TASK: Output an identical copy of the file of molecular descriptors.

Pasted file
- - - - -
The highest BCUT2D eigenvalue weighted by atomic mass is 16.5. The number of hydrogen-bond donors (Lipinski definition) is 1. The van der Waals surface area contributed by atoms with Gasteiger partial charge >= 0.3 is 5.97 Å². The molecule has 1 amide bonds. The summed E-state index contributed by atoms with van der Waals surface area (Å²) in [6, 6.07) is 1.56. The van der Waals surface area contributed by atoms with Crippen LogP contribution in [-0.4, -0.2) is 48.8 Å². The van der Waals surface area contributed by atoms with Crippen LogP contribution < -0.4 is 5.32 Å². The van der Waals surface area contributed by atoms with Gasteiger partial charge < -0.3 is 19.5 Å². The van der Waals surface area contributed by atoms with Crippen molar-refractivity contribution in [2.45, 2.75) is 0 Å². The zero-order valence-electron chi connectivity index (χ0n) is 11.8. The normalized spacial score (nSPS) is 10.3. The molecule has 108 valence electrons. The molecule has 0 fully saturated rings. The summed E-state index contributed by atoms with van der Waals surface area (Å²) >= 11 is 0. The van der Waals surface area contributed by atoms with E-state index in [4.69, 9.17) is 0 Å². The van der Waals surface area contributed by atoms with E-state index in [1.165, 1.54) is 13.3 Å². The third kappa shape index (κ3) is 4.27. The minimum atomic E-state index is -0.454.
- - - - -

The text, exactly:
The highest BCUT2D eigenvalue weighted by atomic mass is 16.5. The number of hydrogen-bond donors (Lipinski definition) is 1. The van der Waals surface area contributed by atoms with Gasteiger partial charge >= 0.3 is 5.97 Å². The molecule has 1 amide bonds. The summed E-state index contributed by atoms with van der Waals surface area (Å²) in [6, 6.07) is 1.56. The van der Waals surface area contributed by atoms with Crippen LogP contribution in [-0.4, -0.2) is 48.8 Å². The van der Waals surface area contributed by atoms with Crippen LogP contribution < -0.4 is 5.32 Å². The van der Waals surface area contributed by atoms with Gasteiger partial charge < -0.3 is 19.5 Å². The van der Waals surface area contributed by atoms with Crippen molar-refractivity contribution in [2.45, 2.75) is 0 Å². The zero-order valence-electron chi connectivity index (χ0n) is 11.8. The normalized spacial score (nSPS) is 10.3. The molecule has 108 valence electrons. The molecule has 0 fully saturated rings. The summed E-state index contributed by atoms with van der Waals surface area (Å²) >= 11 is 0. The van der Waals surface area contributed by atoms with E-state index in [4.69, 9.17) is 0 Å². The van der Waals surface area contributed by atoms with E-state index in [1.165, 1.54) is 13.3 Å². The third kappa shape index (κ3) is 4.27. The minimum atomic E-state index is -0.454.